Flow cytometric probing of toxin-induced alterations of porcine PBMCs
Flow cytometric analysis of physical characteristics of porcine PBMCs, using SSC/FSC dot plot, revealed a principal cell population (P1) (Fig. 1A). Anti-porcine (Po) CD18 mAb bound near 100% of P1 cells (Fig. 1B), confirming that it corresponds to the porcine PBMCs population. P1 is characterized by FSC and SSC values which presumably correspond to porcine lymphocytes.
After a one hour-incubation with 5 μg rApxIIIA crude toxin, the SSC/FSC signature of P1 PBMCs is displaced towards a P2 population with reduced FSC values (Fig. 1A). Again, surface labeling with the anti-PoCD18 mAb showed that near 100% of P2 cells correspond to PBMCs (Fig. 1B). Exposition to rApxIIIA thus resulted in a reduction in size with no modification of granularity (SSC). This cellular morphologic change is compatible with the induction of a cell-death process by ApxIIIA .
Moreover, in the PI/FSC dot plot (Fig. 1C), it was observed that P2 is subdivided into a very strongly stained population (P2B) and another showing an intermediate labeling (P2A), presumably corresponding to intermediate stages of cell damage. The cell counts/PI histogram (Fig. 1D) revealed that approximately 70% of porcine PBMCs underwent a cell-death process.
Kinetics of crude toxin preparation cytotoxicity on porcine PBMCs
Kinetics of the cytotoxic action was characterized by incubating 105 porcine PBMCs in 50 μl of RPMI-1640 with 0.3125 μg rApxIIIA crude toxin and stopping the exposure after 1, 10, 20, 30, 45, 60, 90 and 120 minutes. The results show that cell poisoning is an extremely rapid process. Indeed, one minute incubation is already sufficient to lead to a cytotoxicity rate of approximatively ten percents (Fig. 2). Moreover, a plateau of maximal cell death (~35%) is reached after 20 minutes of incubation (Fig. 2). This speed of action was also observed in a precedent study in which marked morphological changes occurred in pulmonary alveolar macrophages within ten minutes of exposure to ApxIIIA . After this period, the toxicity rate seems to increase slightly, following the kinetics of negative controls (Fig. 2).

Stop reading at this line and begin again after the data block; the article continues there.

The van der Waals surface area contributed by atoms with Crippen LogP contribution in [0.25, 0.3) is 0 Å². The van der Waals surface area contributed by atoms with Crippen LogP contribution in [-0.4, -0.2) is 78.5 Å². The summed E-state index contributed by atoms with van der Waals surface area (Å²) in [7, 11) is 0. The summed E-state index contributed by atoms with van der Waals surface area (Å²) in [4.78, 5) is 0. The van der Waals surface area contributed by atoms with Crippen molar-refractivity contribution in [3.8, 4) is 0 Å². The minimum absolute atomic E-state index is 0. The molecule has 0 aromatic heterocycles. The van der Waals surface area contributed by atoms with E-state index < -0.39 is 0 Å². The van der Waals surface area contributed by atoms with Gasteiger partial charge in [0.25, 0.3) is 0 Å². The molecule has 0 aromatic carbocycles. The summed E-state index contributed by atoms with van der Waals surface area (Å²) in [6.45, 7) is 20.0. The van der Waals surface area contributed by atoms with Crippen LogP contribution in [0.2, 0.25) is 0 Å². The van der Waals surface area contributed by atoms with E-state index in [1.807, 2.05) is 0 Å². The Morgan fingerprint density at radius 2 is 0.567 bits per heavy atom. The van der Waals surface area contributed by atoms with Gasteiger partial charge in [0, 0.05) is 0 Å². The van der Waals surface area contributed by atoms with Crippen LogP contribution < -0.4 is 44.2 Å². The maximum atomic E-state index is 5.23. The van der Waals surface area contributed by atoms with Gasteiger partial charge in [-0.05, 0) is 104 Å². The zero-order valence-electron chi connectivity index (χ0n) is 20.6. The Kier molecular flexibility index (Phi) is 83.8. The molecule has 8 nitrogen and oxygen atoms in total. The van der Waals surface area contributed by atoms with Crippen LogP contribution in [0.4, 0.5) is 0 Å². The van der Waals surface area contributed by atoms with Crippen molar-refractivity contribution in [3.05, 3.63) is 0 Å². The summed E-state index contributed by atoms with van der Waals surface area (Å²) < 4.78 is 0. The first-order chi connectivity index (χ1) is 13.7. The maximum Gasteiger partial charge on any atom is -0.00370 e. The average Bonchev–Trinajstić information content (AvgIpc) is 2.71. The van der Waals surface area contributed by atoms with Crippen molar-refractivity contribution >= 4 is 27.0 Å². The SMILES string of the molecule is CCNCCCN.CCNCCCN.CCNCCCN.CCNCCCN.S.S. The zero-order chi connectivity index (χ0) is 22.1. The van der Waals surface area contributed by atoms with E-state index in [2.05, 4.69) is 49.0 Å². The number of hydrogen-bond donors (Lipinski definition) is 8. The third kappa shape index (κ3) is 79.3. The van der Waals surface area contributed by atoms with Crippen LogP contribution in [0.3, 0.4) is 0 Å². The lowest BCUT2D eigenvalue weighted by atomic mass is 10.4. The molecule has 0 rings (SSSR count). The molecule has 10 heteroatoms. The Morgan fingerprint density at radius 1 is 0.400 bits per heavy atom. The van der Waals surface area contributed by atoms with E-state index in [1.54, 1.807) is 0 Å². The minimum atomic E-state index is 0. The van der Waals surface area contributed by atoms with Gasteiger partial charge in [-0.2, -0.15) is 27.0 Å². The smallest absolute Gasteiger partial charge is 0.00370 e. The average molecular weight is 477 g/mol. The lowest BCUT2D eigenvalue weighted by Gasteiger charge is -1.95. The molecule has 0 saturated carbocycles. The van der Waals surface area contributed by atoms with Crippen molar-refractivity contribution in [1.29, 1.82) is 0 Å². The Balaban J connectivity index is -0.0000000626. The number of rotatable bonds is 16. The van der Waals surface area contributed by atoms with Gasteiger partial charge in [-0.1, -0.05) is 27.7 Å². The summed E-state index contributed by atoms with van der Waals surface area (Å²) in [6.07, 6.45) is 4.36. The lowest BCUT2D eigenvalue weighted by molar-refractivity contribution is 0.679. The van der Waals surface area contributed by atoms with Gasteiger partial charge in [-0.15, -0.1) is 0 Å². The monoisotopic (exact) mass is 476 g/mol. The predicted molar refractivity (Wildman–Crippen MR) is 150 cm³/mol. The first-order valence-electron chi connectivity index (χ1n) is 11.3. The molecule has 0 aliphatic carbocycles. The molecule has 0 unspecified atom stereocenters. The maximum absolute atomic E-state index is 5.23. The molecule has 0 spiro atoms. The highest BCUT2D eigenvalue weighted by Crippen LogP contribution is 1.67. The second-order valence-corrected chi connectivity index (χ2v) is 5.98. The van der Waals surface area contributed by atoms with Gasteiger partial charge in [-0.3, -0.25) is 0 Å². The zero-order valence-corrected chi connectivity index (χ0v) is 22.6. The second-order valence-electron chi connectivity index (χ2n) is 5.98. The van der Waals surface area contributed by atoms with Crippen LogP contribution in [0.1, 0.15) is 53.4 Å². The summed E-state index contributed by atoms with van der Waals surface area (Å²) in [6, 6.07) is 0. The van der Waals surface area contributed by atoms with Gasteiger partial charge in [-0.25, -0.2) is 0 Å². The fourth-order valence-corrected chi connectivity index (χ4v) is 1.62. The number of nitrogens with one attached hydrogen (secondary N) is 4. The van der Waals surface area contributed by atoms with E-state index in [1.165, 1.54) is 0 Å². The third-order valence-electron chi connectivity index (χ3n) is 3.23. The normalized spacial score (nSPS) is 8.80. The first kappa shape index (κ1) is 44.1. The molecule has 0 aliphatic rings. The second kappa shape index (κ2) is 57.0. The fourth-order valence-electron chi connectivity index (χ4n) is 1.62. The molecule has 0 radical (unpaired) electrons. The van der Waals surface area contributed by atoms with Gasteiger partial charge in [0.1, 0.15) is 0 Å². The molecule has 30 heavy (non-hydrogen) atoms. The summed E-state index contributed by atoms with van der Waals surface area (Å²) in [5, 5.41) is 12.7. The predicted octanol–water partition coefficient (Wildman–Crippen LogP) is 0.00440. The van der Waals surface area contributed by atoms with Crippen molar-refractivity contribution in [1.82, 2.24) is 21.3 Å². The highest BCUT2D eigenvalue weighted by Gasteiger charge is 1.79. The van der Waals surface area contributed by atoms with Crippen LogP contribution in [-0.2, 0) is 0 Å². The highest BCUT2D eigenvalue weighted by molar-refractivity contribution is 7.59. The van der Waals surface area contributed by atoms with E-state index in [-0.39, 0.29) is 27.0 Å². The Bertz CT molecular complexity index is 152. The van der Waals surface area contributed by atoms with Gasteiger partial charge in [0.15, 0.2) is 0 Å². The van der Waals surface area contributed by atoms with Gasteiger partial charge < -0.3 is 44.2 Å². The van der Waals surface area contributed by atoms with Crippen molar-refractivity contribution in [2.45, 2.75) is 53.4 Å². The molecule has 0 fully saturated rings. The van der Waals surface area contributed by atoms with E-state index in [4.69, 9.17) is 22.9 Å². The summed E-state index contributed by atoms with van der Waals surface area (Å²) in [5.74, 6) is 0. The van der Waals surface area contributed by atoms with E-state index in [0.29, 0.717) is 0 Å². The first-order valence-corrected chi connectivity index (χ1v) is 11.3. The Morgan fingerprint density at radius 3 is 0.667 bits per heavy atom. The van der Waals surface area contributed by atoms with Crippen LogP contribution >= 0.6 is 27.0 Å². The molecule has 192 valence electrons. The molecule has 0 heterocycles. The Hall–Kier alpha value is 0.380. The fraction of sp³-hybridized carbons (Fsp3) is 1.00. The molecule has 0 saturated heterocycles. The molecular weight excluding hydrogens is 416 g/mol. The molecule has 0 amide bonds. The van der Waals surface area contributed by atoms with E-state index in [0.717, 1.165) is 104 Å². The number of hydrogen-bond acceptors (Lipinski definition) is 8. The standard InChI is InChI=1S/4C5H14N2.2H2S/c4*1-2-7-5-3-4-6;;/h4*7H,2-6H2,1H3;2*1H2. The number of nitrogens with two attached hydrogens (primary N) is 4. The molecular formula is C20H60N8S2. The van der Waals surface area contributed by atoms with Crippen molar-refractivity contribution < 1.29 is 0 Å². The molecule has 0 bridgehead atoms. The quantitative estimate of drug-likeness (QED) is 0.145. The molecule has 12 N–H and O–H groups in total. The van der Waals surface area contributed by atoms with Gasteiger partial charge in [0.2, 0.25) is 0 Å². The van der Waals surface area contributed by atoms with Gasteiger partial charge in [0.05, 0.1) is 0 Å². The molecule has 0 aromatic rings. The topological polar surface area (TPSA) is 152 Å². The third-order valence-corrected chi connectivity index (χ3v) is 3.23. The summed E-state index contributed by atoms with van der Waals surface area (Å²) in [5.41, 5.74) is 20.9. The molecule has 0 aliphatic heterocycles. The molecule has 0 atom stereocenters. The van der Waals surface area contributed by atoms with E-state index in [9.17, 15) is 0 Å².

Dose dependent-cytotoxic activity of crude toxin preparation on porcine PBMCs
As expected, porcine PBMCs were damaged in a concentration-dependent manner when exposed to different dilutions of rApxIIIA crude toxin. Maximum of toxicity rate (~80%) was obtained with the addition of 5 μg toxin (50 μl stock solution) to 50 μl RPMI-1640 with 106 porcine PBMCs (Fig. 3). Moreover, the curve of the graph shows that the cytopathogenic rate obtained for this dilution seems to reach a plateau of maximum toxicity (Fig. 3).
Effect of toxin preincubation with polymyxin B on cytotoxicity
In order to examine whether the LPS content possibly present in the crude toxin preparation contributed to the cytotoxicity detected, the toxin preparation was preincubated during one hour at 37°C with polymyxin B (50 and 100 μg/ml) (Sigma, Belgium) before assaying its cytotoxic activity towards porcine PBMCs. This assay clearly shows that preincubation with polymyxin B does not decrease the cytotoxicity rate and thus, that lipopolysaccharides potentially present in the toxin preparation are not responsible of cell injury induction (Fig. 4A). As negative control, porcine PBMCs were incubated, during the same duration, with the same polymyxin B concentrations without adding the toxin solution.
Cytotoxicity is due to rApxIIIA
Ultimate assignment of the cytotoxic activity to rApxIIIA was made by neutralizing the crude toxin preparation effect via a preincubation of 30 minutes at 4°C with a rabbit monospecific polyclonal antibody directed against ApxIIIA (1/1,000) friendly provided by Professor J. Frey (Institute of Veterinary Bacteriology, University of Bern, Switzerland) . Incubation of the PBMCs during one hour at 37°C with the preincubated mix (crude toxin preparation/antiserum) resulted in a dramatic abatement in the cytopathogenic activity of two different rApxIIIA amounts (0.16 and 0.31 μg), these latter respectively causing ~30 and ~50% of the maximum cell damage recorded (Fig. 3) when the antiserum was omitted (Fig. 4B). Incubating porcine PBMCs in the same conditions with the monospecific polyclonal antiserum directed against ApxIIIA did not alter the baseline cell death rate (Fig. 4B). These results suggest that the cytotoxic activity associated with our crude toxin preparation is due to rApxIIIA.